During Pueblo’s stakeholder conversations last year around building a Local Food Council we had a chance to identify these challenges. One root cause of people being generally disconnected from the food system is a lack of K-12 education around food literacy and a lack of job training or college programs offering farming and horticulture related fields or food innovation and entrepreneurship. The other restrictive social issue identified was food insecurity, which spanned all age groups and ethnicities. Non-profits serve the community by offering creative ways to get food into the hands of people in need; but there are still many citizens of Pueblo County suffering from hunger and malnutrition or diet-related illnesses. Many people have limited access to purchasing food near their homes, other than processed foods from a convenience store. A major grocery chain closed two stores claiming frequent theft put them out of business. Other more rural areas of the county have similar access concerns with no grocery store within miles. Meanwhile, public schools host food pantries to make sure kids and parents have enough to eat; welfare services in Pueblo County are used by people in poverty including elderly on fixed incomes. Several community and school gardens have had limited success yet increasing interest. People want to know where their food comes from, but often lack the skills to grow it themselves. CSU-Extension Office offers classes on food preservation, cooking and more, yet this does not fully connect cottage food industry skills with small business development. Another gap in Pueblo’s economy is shared-use commercial kitchens, co-packing plants or other food manufacturing infrastructure that could be shared by small businesses. We need more ways for food grown here in Pueblo County to stay in Pueblo and still generate ample profit.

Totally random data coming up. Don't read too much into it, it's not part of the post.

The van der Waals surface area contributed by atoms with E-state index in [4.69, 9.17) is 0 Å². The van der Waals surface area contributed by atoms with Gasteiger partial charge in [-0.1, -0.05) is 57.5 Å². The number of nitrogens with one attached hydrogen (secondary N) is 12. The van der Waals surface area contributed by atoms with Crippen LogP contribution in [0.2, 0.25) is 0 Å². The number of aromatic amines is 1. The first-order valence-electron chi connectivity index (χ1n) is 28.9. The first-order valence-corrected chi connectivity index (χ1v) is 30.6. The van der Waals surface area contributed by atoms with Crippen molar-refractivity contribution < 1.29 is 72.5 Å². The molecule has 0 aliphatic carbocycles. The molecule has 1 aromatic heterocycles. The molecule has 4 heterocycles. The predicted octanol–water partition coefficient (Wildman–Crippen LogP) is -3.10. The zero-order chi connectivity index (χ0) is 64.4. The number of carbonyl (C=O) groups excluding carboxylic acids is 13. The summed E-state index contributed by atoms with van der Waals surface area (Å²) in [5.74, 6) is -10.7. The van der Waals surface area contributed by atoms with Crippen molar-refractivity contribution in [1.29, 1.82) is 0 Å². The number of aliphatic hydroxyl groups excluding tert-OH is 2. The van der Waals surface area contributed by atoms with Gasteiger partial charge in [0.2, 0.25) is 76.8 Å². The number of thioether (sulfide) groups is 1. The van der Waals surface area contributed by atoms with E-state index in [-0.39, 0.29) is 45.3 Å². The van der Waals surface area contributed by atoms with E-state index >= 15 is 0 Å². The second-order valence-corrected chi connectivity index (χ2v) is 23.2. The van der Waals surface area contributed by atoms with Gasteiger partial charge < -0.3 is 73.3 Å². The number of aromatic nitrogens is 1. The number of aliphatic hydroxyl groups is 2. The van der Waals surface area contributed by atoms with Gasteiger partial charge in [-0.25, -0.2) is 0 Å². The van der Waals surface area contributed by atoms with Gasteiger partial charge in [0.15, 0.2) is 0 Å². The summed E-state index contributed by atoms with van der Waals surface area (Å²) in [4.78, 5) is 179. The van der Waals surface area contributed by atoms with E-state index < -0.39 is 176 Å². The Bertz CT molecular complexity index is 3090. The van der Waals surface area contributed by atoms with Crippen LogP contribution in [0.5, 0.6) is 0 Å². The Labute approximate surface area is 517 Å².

Farmland that preserved families’ livelihoods for generations is now being sold off for various reasons. These influences include rising prices of water rights, degradation of soil quality and competing interests between food and the hemp industry. A few large family farms sell produce at farmers’ markets, but a majority of what they harvest is exported. For years Pueblo had an organic co-op with a CSA food box offered weekly during the harvest season, but this model has been discontinued. Only 5 percent of Pueblo County’s farmers sell directly to consumers (Portiz & Rees, 2019). A few restaurants specialize in offering local ingredients, and several businesses, even franchises, choose to capitalize on the branding of the Pueblo Chile and boast of using it on their menus. Overall there is only a nascent and shallow attempt to localize the supply chain. Thus, the economy and culture around agriculture does not support citizens having greater access to the abundant varieties of crops grown in our climate zone.

Portiz, J. & Rees, J. (2019). Pueblo Food System Executive Brief. Colorado State University Pueblo.

Address the Challenges: Describe how your Vision will address the challenges described in the previous question.

The P.E.A.C.E. Project (Pueblo Ecology and Arts Center for Empowerment) will be an agri-tourism site where people from all walks of life can learn about aquaponics, indoor farming, and regenerative agricultural practices. This business incubator will serve the needs of our community by providing vocational training on urban farming skills leading up to certifications. P.E.A.C.E. will demonstrate various sustainable technologies and provide coaching for people wanting to start up a business that will contribute to localizing the food system. Other sites across the U.S.A. are focused on either vertical farming (i.e. Vertical Harvest in Wyoming) or aquaponics (i.e. o2 Urban Farms in Ohio), but ours will showcase both styles of indoor farming technology.